Kyle Taylor is a good friend that I met in person for the first time racing Berry Peddlar outside of Chattanooga a couple years ago and then again in the Roan Groan race near the TN/NC border. We’ve stayed in touch via Facebook and had planned to race 24 hour mountain bike nationals together before that all fell apart when I nearly literally fell apart a couple months out with the crazy accident — slamming into the side of a car making a left turn (or possibly u-turn) on a 25% descent is no fun.

As we were leaving this overlook, here comes Ty Magner and a friend who were in town to race the Oak Ass race the next day and checking out the course ahead of time. I know Ty from all my racing on the road. He’s currently racing professionally with Hincapie Devo, and it has been amazing watching him, Oscar Clark, Joey Rosskopf, and several others come up through the southeast’s local Pro/1/2 scene and now making it in the professional ranks.

2014 Oak Ass 100 mile podium - left to right - Justin Lowe, Gordon Wadsworth, Kyle Taylor, Barnabas Froystad, and Jeff Clayton 2014 Oak Ass 100 mile podium – left to right – Justin Lowe, Gordon Wadsworth, Kyle Taylor, Barnabas Froystad, and Jeff Clayton

The race itself was great, and I’ll come back to that in a minute, but first let’s skip to the end to talk about the podium (pic above) I missed by one spot! Justin is a good friend from northwestern Tennessee who I first met doing all the ultracx races last year. Gordon is the current singlespeed national champ and just recently returned from quite the adventure racing La Ruta after winning the NUE series. He’s also good friends with and from the same tri-state area of TN/KY/VA as one of my Clemson Cycling teammates and college roommate, Bert Hull. I was fortunate to host Gordon and Barnabas who hails from one of my favorite places to ride in the whole world — the Cashiers / Highlands area of southwestern north carolina — Friday night where we bonded over bunnies and booze or maybe just bunnies, bike racing stories, and maps, but in any case great guys! I already mentioned Kyle, which just leaves Jeff Clayton who came in 5th. Jeff helped me out during the race by loaning me a pump — which I promptly broke during my 30 minute flat tire change. Jeff and I have battled back and forth at Oak Mountain several times in the 6 hour and 9 hour chainbuster series as well as the Oak Ass race last year.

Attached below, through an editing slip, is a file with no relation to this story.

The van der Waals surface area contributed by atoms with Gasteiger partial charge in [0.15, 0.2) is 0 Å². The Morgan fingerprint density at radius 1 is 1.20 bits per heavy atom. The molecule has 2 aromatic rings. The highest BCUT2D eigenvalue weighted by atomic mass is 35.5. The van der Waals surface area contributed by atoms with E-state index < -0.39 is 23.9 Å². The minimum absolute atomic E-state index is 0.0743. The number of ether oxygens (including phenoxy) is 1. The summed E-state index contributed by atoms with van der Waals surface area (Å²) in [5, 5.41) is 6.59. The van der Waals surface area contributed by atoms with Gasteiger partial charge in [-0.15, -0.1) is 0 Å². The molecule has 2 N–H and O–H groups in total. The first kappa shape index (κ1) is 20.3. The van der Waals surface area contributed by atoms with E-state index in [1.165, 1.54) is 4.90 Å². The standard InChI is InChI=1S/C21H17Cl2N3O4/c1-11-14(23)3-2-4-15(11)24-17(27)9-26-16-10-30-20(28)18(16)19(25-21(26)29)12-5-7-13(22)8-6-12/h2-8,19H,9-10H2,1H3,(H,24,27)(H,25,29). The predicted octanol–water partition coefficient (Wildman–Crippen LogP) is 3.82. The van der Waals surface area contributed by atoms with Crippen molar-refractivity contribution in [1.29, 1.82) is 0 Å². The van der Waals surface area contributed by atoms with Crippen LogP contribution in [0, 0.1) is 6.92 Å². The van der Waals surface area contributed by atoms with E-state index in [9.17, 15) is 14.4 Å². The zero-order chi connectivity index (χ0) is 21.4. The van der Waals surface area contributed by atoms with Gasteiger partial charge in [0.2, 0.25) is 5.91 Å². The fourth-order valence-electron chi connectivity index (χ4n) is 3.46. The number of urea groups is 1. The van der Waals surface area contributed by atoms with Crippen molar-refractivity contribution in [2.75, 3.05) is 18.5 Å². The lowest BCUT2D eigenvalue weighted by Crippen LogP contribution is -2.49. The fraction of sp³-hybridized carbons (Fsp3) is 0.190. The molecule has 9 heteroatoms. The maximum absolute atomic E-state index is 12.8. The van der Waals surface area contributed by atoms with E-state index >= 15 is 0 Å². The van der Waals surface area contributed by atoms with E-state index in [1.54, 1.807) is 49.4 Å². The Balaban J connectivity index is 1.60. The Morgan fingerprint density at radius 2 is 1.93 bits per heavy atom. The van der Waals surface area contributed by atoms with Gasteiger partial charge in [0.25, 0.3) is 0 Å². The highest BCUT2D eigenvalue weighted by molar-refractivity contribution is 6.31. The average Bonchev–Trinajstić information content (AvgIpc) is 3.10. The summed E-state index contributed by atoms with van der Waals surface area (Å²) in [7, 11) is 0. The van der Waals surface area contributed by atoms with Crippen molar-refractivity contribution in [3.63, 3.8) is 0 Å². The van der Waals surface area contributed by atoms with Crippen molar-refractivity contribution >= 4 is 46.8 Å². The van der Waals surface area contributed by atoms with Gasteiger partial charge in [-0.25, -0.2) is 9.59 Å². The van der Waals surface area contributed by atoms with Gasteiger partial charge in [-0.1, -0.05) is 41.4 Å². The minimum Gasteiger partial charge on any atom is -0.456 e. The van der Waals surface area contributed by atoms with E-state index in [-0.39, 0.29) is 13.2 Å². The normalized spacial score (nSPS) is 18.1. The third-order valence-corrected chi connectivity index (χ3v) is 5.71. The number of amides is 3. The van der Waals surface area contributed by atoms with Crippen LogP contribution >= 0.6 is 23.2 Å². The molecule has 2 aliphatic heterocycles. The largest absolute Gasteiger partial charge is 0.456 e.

So let’s jump back a bit and talk about that flat tire – first off, for all you roadies out there attempting to change a mountain bike 29er tire – DO NOT THROW AWAY the little nut that you screw on to hold the tube in place when pumping up the tire. It is quite unnecessary for a road bike, but for a mountain bike tube if you throw it away then you have to push the tire in quite a bit to keep the valve stem from going back through the rim. This blocks the air coming in through the valve stem and your CO2, and your first fellow racer’s CO2, and the next one’s CO2, and even the bike pump won’t work right! Save and use the nut!!! I’d like to say this is my first experience with this, but it’s actually the second time I’ve been unable to quickly change a mountain bike tire during the race for the exact same reason. Next time, though, I will remember you have to screw on the little nut to make it work.

justinblood My flat came shortly after catching and passing Justin Lowe before he had his big wreck on Blood Rock – look at the massive cut on his face and the blood all over his bike!